Guiding students to a deeper mastery of mathematics, science, or language arts skills is a daunting challenge, since no two students are completely alike and instruction must, therefore, be individualized. However, “the wheel need not be entirely reinvented” for each student: after a diagnostic assessment has been administered, it is possible to view the individual student as aligning with one or another of several basic groups (or demonstrating a need for targeted instruction in multiple areas at once)
I work primarily with language arts students, so this article is geared towards that subject. But a similar approach can likely be applied to most other subjects.
Different tutors may think of these groups in different terms, depending on the weight they assign to such factors as standardized test scores, grade point averages, the perceived difficulty levels of the schools attended, and so forth. Since I tend to work with high-capacity students accustomed to challenging courses in excellent schools – supported by parents for whom college expectations are a driving factor – I tend to focus on these clusters:
- Students whose reading comprehension is impaired. Vocabulary is a root cause, as with a student immersed in a different “first language” before English or someone who has difficulty hearing the “tone” of a reading passage. I have encountered the former most often with teens who, although brought to the U.S. very young or even born here, were basically raised by extended family members (until Kindergarten) as their white-collar parents established professional careers. Such a student may have received limited exposure before age five to English words, especially to the proliferation of prefixes, suffixes, and roots with which we construct words in English.
- Those whose use of grammar is inconsistent. Since English is a very inconsistent language, this is understandable though regrettable. One has only to look at “families of verbs” to see the problem: irregular verbs (ranging from is and are to catch and caught), for example, or the dizzying variety of phrasal verbs which each demand a specific preposition and no other (you can gaze at something but you cannot gaze to it). Again, the second language learner may well be especially encumbered, but plenty of “cradle English speakers” have similar difficulties.
- Those who cannot write well. This is an “equal opportunity” deficit which cuts across all strata of students, since it becomes an exercise in logic (thesis, proofs, conclusion), the ability to sequence sentences into paragraphs, and a knack for turning paragraphs into a coherent document (all while keeping the reader engaged). For such students, the college admissions process can be a nightmare: the schools to which bright students want to go demand proof of refined writing abilities via the essay-writing sections of the SAT and ACT (whether technically “optional” or not) and admissions application essays (whether mandated on the Common App or a school’s proprietary application).
For better or worse, standardized testing shapes our collective view of Language Arts proficiency. For example, public speaking – since not tested on such exams – is not something in which I am asked to tutor students except at the graduate school level. Generally speaking, the three “deficit area groups” defined above create a hierarchy: trouble with vocabulary is a bedrock problem, while grammar issues range from the fundamental to the exotic (“Can you end a sentence with a preposition?”) and writing problems anchor the high end of the cognitive scale.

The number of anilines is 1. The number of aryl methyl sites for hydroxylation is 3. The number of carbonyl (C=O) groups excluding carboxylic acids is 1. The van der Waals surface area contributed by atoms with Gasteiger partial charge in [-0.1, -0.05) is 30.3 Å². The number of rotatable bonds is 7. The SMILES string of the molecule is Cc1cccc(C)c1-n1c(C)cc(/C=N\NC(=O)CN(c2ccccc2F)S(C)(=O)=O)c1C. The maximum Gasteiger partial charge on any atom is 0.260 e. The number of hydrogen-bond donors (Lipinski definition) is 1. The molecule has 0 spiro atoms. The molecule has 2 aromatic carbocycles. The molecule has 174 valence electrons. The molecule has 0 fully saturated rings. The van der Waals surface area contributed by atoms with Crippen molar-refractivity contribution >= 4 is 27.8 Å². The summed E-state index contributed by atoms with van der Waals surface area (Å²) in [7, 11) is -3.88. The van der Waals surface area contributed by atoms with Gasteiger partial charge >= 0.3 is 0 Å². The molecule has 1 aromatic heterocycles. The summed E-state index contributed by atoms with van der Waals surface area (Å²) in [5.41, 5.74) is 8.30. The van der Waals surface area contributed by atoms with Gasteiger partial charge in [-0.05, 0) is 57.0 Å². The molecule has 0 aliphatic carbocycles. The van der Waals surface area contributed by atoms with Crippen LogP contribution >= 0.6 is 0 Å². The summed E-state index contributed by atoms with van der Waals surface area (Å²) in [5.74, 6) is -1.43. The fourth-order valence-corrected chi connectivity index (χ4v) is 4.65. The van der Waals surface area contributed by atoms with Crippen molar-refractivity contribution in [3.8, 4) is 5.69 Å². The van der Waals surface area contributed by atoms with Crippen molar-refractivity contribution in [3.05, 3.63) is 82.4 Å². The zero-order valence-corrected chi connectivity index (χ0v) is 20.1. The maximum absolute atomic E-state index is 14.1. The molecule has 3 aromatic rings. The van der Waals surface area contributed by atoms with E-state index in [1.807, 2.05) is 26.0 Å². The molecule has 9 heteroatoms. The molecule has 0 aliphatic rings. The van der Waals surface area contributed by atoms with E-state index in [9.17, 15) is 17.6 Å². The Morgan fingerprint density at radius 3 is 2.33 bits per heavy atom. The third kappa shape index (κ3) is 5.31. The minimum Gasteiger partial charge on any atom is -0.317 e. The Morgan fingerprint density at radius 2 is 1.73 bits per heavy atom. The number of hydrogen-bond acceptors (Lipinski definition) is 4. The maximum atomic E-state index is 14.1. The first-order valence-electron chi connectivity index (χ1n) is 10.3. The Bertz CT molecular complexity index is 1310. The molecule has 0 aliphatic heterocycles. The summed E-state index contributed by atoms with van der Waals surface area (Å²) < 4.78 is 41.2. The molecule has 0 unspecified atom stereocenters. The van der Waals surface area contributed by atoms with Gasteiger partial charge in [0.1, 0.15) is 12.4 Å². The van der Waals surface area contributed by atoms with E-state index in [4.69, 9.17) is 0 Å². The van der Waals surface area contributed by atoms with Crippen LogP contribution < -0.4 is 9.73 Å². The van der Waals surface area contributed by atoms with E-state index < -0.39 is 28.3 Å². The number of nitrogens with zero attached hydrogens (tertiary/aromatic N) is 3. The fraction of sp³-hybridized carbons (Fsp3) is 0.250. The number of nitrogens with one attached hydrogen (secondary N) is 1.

Tutoring can make a huge difference, no matter with what group (or with which groups simultaneously) the student can be associated. For example, it is possible to zero in on the exactly vocabulary into which the individual needs to immersed: you can tell a lot by his/her relative performance when presented with passages ranging from fiction (full of nuances and inferences) to physical science (more heavily loaded with “high concept” words and cause-and-effect relationships). Likewise, it is possible to zero in on the level of grammar which needs urgent attention, whether it is using commas or using semicolons, becoming well-grounded in verb tenses or introducing dependent clauses, or getting the knack of using pronouns or parallel sentence structure correctly.
Solid vocabulary and grammar skills converge in good writing, where sentence variety, smooth transitions, interesting contrasts and comparisons, and “building a case” for a particular point of view all meld. Here, too, a baseline assessment allows us to tap accumulated wisdom about “where to begin” – usually with the need for the writer to make his/her thesis completely clear before layering on facts, figures, and quotes.
The job of the Language Arts tutor, then, is to have enough accumulated experience to see students in the broad context of written communications – without losing sight of them as individuals. Every student is “going somewhere,” and our job is to help them get there with as much confidence as they can muster. For the individual student, that means knowing the right word, knowing the correct grammar, and being able to write without dreading it. All of these are achievable with practice and patience.
Paul Foxworth, Blogger at EducationalOutcomes.com